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Saturday, September 11, 2010

Women Wearing Tattoos and the Silent Contempt of the Snobs

It appears there has been an explosion in young people (particularly women under 35) wearing tattoos starting about ten years ago. Lately this craze has accelerated, perhaps thanks to tattoo-covered entertainment stars like Angelina Jolie.

This self-branding is a form of self-exclusion. I believe wearing tattoos is a sign that one comes from the proletariat class, what used to be the "unwashed" working class. People discriminate against others based upon physical appearance, and this includes tattoos.  In a day when the larger "U-6" unemployment benchmark is around 17 percent, tattoos just give a hiring manager another reason to find someone else. 

There is a nefarious, evil and discriminatory motive behind the tolerance, acceptance and even encouragement of tattoos among others in the regular population (that is, as long as you're not working for us or marrying into the family).

The upper class plebeians -- the snobs -- have customarily desired to keep the classes apart, partly to secure their status at the top of the social power pyramid. In America, as traditional barriers between the "upper class" and the rest of society have been broken down or eroded over the last 50 years, the snobs at the top have wanted new marks with which to identify Them.   This allows the snobs to keep the proletariat slobs out.  Tattoos become a new marker, a scarlet letter of sorts, that help gatekeeper determine who gets in and who stays out.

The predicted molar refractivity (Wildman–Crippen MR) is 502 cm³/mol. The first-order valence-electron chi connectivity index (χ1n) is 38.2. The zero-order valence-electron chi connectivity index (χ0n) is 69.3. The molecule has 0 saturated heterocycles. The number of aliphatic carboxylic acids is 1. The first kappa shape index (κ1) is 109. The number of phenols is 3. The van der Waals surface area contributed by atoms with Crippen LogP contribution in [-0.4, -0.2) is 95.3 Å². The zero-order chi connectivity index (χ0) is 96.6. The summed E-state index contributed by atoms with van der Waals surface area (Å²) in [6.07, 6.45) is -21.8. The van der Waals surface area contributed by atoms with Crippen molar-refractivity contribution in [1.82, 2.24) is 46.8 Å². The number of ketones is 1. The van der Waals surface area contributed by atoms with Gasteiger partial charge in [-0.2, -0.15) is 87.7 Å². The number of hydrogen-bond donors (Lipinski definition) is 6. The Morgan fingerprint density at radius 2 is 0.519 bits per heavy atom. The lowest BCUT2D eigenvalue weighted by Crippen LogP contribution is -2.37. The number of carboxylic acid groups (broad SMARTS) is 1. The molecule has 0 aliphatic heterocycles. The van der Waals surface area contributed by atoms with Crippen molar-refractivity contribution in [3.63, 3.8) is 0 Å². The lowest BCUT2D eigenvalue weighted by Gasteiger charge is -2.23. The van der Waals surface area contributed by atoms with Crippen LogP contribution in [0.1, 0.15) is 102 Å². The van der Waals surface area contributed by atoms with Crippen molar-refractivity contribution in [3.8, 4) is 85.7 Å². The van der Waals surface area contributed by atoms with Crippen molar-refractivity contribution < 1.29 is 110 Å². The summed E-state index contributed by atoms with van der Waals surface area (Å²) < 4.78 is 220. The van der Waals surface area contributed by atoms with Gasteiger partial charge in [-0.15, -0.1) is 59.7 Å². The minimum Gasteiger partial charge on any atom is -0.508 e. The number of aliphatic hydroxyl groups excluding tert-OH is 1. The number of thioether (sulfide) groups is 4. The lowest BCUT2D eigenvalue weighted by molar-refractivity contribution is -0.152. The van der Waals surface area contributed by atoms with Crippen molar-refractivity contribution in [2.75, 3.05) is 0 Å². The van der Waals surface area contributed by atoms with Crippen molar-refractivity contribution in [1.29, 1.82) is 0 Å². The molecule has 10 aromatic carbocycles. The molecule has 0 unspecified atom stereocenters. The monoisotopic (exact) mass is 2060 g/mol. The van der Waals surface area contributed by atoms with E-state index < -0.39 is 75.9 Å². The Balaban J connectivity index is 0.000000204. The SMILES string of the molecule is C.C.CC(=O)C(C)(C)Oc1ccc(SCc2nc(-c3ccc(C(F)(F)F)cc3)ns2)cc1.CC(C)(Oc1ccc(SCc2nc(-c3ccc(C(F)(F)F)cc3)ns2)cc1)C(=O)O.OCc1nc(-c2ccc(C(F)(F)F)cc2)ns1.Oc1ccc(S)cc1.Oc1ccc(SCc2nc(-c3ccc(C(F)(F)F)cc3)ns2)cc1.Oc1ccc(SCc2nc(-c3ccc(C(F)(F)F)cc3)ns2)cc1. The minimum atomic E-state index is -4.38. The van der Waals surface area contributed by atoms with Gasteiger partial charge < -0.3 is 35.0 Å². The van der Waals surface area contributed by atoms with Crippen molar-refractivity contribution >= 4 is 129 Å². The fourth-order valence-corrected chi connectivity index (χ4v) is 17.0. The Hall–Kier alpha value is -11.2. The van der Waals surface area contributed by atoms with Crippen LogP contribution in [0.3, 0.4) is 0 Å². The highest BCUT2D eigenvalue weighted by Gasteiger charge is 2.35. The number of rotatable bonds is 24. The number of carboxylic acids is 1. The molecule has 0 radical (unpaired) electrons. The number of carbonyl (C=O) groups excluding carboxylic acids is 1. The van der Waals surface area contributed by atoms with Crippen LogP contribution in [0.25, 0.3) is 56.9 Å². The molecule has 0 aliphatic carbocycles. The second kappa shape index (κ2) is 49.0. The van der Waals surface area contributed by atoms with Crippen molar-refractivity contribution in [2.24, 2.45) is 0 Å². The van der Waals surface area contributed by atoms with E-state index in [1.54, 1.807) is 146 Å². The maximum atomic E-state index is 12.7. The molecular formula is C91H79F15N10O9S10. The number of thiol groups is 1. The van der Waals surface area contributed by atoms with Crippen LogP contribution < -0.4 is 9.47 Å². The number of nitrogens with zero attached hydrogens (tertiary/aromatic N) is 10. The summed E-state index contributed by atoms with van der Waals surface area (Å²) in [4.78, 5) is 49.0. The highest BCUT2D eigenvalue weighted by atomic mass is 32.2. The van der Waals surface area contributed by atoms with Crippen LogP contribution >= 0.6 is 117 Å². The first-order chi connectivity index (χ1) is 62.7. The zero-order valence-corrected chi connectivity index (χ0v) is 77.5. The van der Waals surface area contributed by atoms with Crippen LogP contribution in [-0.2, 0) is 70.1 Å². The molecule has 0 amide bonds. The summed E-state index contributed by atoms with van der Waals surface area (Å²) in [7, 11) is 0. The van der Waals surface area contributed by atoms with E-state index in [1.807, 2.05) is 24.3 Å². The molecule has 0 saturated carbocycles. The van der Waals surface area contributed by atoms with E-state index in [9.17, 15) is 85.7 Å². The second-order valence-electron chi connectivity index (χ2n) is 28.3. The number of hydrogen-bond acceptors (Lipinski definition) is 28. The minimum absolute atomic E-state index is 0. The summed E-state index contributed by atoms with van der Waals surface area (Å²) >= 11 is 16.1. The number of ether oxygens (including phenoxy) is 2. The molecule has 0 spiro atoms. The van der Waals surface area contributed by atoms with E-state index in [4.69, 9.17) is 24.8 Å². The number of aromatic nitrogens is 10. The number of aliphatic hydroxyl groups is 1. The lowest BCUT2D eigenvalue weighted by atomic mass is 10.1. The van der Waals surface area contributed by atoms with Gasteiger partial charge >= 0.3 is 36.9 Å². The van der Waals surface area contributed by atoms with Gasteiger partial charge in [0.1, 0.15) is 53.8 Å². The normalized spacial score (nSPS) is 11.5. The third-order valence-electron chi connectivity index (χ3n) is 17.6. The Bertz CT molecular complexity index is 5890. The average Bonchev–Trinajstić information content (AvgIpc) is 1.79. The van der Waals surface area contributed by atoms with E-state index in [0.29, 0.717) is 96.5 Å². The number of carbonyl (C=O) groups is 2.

Tattoo exclusion becomes important, since the traditional barriers keeping out the commoners -- elite colleges, wealth, membership in the ruling class, and vowels at the end of surnames -- have been overcome thanks to the Civil Rights Act of 1964, affirmative action, immigration, technological innovations and hedge funds. The snobs generally despise the "nouveau riche" and want to keep their distance.

Tattoos serve the purpose of making identifiable those who are not wanted. The tattoo culture -- some claim it originates from prisons and the maritime industries and spread through the underclass into Gen Pop - helps identify those who are not of "good breeding." A purebred blueblood, after all, would never have a tattoo. At least not where its visible.

You will never hear this spoken by the nobility. It's not polite. It will be expressed, through disapproving glances and a different, cut tonality of words said only before rarified audiences. Many times, there is also an expressed relief, as tattoos help identify and distinguish the pretenders, the faux nobility, from the true "betters" in our society.  To be clear, this is a case where silence is a form of contempt.  That is why you won't hear too many people mention it -- it is to their advantage (and your disadvantage) that you have that tattoo because you keep yourself out.  It makes their task easier. 

Mention this to your friends, and your children. Having a tattoo is not just a "tramp stamp" -- it is a mark of being "lower class" and one day may subject its wearer (especially women) to some very subjective, negative judgments. A woman with a tattoo may be considered a "good time girl" from the "wrong side of the tracks" but not someone to bring home to meet the family at the Hamptons estate. Not unless the boyfriend/prospective husband wants a scene out of the 1960s Sidney Poitier movie, "Look Who's Coming to Dinner."

Eric Dixon is a New York lawyer who mentors young professionals from time to time.  He can be reached at edixon@NYBusinessCounsel.com.

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